Hitwoman Lon Eisley took a job she didn’t finish. She ended up protecting a boy named Alex rather than killing him. While it might have seemed like the right thing to do at the time, it wasn’t without consequences, especially since the woman who hired you is rich, powerful and psychotic. There were also mutant thugs, a macabre photographer and torture gardening, but Alex’s secret power might be the most dangerous of all. Issue two shows us a few more pieces of the puzzle to try and put in place.
The debut issue of Beautiful Canvas packed a lot of inventory in a small bag. Character introductions, seemingly unrelated plot threads being plucked and a world that seemed close to ours, but not quite. For all the bouncing around issue 1 did, issue 2 has a narrative that was a little more straightforward.
Issue #1 ended with Lon and Alex being blindsided by mutant thugs modeled after knock-off superheroes from the dollar bin, who almost finish her off as she is protecting Alex. After a short beat-down nap, Lon awoke to find her attackers slain and the little boy she was protecting wasn’t exactly as helpless as she thought. Issue #2 picks up a short time afterwards, where Lon has taken Alex back to the place she shares with girlfriend Asia, to work on her next move. They also touch on their own relationship problems, which may or may not have to do with a creepy ghost kid that seems to be following Lon around, either literally or in her mind. Also to take note of in the issue: mechanical fisticuff armor, psychic toothpaste and a man with similar powers to Alex who may not have the best intentions.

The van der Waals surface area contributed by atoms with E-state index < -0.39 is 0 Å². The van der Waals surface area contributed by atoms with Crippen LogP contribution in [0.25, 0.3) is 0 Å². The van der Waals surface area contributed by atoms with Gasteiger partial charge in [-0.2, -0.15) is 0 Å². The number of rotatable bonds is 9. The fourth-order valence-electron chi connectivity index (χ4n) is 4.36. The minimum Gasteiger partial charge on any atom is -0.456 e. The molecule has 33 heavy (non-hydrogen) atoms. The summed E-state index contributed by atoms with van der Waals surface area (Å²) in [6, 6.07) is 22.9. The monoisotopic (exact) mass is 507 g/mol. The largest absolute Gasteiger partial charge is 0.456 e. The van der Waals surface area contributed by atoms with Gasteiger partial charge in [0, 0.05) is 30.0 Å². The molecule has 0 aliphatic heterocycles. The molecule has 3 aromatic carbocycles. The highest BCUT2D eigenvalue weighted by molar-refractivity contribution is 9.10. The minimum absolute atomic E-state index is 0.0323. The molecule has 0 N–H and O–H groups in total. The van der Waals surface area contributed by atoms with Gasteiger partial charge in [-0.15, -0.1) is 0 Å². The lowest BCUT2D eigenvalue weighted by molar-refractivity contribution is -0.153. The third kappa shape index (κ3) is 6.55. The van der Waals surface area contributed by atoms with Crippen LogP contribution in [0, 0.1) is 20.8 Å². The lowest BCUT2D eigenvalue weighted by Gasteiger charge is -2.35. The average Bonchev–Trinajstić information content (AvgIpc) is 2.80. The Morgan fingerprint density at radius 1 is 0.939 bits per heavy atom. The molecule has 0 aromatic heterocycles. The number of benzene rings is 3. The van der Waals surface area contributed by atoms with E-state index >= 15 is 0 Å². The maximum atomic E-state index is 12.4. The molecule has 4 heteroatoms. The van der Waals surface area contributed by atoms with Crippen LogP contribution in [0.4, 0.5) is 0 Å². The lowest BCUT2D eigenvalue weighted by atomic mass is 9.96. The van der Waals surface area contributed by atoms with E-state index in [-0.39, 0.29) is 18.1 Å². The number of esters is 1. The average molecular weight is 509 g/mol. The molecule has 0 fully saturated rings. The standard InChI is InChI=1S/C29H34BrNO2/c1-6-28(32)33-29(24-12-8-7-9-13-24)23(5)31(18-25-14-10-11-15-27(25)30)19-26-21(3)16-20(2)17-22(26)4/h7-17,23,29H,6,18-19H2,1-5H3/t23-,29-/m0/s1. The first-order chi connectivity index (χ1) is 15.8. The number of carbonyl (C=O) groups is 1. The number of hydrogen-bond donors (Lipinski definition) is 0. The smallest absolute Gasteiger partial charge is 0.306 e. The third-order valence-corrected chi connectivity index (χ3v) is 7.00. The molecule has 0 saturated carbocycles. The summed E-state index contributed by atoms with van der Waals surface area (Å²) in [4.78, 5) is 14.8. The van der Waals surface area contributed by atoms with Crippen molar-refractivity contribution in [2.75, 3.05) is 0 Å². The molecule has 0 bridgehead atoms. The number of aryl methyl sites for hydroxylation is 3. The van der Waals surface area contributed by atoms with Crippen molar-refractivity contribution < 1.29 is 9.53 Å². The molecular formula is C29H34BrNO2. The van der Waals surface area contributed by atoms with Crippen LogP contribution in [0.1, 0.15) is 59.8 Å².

I like what writer Ryan K Lindsey did with this issue a bit more than the first volume, as far as story structure. I mention in my review for that issue how I had to reread it when I was done. Part of that was trying to keep of track of the many new characters, but also because so many different situations were introduced that were only a page or two in length. Some didn’t gain enough traction with me because they weren’t revisited. That’s not as much the case with #2, as the only jumping around is to previously introduced characters. I still got Milla’s photographer confused with Eric, but overall the whole book felt like it progressed more naturally. In fairness, the length of comics is always a constraint and a larger volume that contained both issues 1 and 2 would make the first issue flow better.
There’s a good action scene towards the end, as we get to see some combat armor-assisted butt-kickery by Lon, courtesy of illustrator Sam Kivela. He also drew a neat panel when the “Trancers” invade Lon and Asia’s apartment and Asia’s eyes are reflected in the visor of the one confronting her. He put some nice touches throughout the issue and draws facial reactions on the characters realistically in the close ups.
Is It Good?
Beautiful Canvas still doesn’t feel like it’s found its pacing, but there’s still a lot of good things happening in its pages. It’s an inventive book and doesn’t give up its answers so easily that you’d get bored with it. However, main character Lon is silent and broody and whether I actually like her is up in air until there are some details to make her more three dimensional. All the elements are there for me to really like this book, but they haven’t quite come together yet. Still, it’s an intriguing book with enough mystery and inventiveness that I’ll stick with it for a while longer.
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